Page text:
Anni is not poor, but affected by poverty. The 39-year-old attaches great importance to this statement. “I have friends and my family. Being poor sounds like I have nothing in life,” she says. But it is above all the economic situation that she is suffering from. One notices: the mother of two, who lives on Hartz IV, would finally like to have the authority to define her life and her situation – and that those affected by poverty should finally have a say for themselves.

Last Thursday, Anni not only gave herself a voice on social networks, but also thousands of other people in precarious financial situations in Germany. Under the hashtag

Anni started it herself: told me about the many jobs she already had. About the fact that she is currently unable to work with severe arthrosis, depression and two children. “But I’m not anti-social, lazy, stupid,” she tweeted.

In an interview with WELT, she describes the “thought carousel” that keeps her busy. “What if the refrigerator breaks down, what if I can’t pay the electricity bill?” Money was always on my mind. The biggest problem at the moment: Due to rising food prices, it is becoming increasingly difficult to afford fresh fruit and vegetables.

Descriptions that seem to hit a nerve. For a week after Anni’s call, people have been tweeting their life stories. Talking about experiences of exclusion, depression, rising cost of living and other problems that life brings with it when money is always tight. CrazyDreamer78 hopes for retraining, but cannot afford a haircut for application photos.

LuffyLumen tells how she cried in the supermarket because she couldn’t buy her children the watermelon they wanted because of the high prices. Apocalpysica79 tells of her deceased child, her severely disabled second child and her life “invisibly on the fringes of society”. Anyone who works through the depressing descriptions gets the impression that many of those affected did not get into their life situations through “laziness”, but through strokes of fate.

People affected by poverty are defamed as lazy, as if they were lying in the “social hammock”, says Anni. Therefore, one is ashamed to report on one’s own situation. Anni herself does not want to read her full name in the newspaper for fear of being harassed privately. And in fact, the descriptions given by those affected by poverty often contain critical messages. But Anni feels: “People realize that they are not alone.”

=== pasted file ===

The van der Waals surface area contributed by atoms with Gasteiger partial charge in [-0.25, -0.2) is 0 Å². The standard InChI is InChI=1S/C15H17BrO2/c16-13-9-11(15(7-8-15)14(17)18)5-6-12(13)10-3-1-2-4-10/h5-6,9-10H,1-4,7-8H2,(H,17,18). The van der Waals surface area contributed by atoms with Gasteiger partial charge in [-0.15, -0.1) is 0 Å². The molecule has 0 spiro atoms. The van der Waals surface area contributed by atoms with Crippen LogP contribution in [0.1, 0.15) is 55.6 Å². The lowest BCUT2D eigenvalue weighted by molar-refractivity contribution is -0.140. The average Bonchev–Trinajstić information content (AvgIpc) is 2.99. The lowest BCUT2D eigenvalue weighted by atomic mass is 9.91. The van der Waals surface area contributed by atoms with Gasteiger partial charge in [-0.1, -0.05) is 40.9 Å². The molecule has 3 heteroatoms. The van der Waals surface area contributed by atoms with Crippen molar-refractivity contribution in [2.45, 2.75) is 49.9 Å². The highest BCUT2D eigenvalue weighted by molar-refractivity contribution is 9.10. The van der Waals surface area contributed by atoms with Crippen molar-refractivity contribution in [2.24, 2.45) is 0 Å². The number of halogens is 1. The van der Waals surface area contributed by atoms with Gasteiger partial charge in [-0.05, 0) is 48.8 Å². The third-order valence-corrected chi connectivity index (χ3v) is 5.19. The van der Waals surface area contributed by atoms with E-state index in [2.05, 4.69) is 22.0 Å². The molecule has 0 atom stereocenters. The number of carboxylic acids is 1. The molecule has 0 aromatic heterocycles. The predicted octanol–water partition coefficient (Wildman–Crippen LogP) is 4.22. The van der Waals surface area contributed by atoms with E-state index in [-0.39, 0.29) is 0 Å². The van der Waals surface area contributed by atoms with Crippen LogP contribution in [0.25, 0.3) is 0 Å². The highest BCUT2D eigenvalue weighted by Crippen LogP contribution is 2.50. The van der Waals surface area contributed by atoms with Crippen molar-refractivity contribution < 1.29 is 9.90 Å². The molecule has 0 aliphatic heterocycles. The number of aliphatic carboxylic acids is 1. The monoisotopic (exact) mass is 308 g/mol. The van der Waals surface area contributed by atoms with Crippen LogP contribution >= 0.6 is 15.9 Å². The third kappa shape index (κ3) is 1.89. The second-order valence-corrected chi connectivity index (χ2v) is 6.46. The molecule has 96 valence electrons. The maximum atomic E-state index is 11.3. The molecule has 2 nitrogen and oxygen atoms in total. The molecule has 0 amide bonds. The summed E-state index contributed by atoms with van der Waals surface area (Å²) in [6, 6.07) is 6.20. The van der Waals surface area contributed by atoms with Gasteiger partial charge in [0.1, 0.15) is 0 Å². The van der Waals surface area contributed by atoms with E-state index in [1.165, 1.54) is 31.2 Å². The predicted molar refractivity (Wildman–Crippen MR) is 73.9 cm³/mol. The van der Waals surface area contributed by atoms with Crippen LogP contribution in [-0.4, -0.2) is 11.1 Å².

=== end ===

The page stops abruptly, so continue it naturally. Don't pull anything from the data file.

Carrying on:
An early supporter of the campaign is Konstantin Seefeldt. Together with two other co-founders and a network of helpers, the 41-year-old helps those in need with donations in kind and money through his OneWorryLess Foundation. The hashtag is an important development. “The milieu of those affected by poverty is very isolated – and that is now breaking up a bit,” he observes. You support each other against defamatory comments on the net, give each other courage. There is a new cohesion.

And one could also draw the attention of those who are not affected to the situation of the poor. Seefeldt himself proves that this can succeed. He founded the OneWorryLess Foundation after the journalist Christian Baron, who himself comes from a poor background, used the hashtag in 2018

He too criticizes the negative reporting on people in poverty, which began with Agenda 2010. The cliché of the lazy unemployed, for example, reinforced by statements from politicians. Seefeldt remembers, for example, the statement by the then SPD Labor Minister Franz Müntefering: “Those who don’t work shouldn’t eat either.” Many poor people are not even unemployed, but unemployed. They would – and the hashtag shows that – often care for relatives, are less able to work, or simply sick. “Poverty is the result of decades of failed social policy and not the supposed laziness of the poor,” he is convinced.

Seefeldt has observed that the situation of poor people in Germany has become even more precarious since the outbreak of the Ukraine war – mainly because of food prices. “We normally give out meal vouchers worth around 1,000 euros a month, now it’s almost 4,000 euros,” he says. In the current month of May, the amount will increase again. A topic that deserves more attention.

The one-off payments to Hartz IV recipients as part of the relief package are too low. However, he does not anticipate a political rethinking of the fight against poverty. “But maybe you can at least get into conversation with people.”

At least the hashtag has a positive effect on those affected, they feel safer and more self-confident, says Anni: “Twitter has helped me to feel less ashamed of my situation.”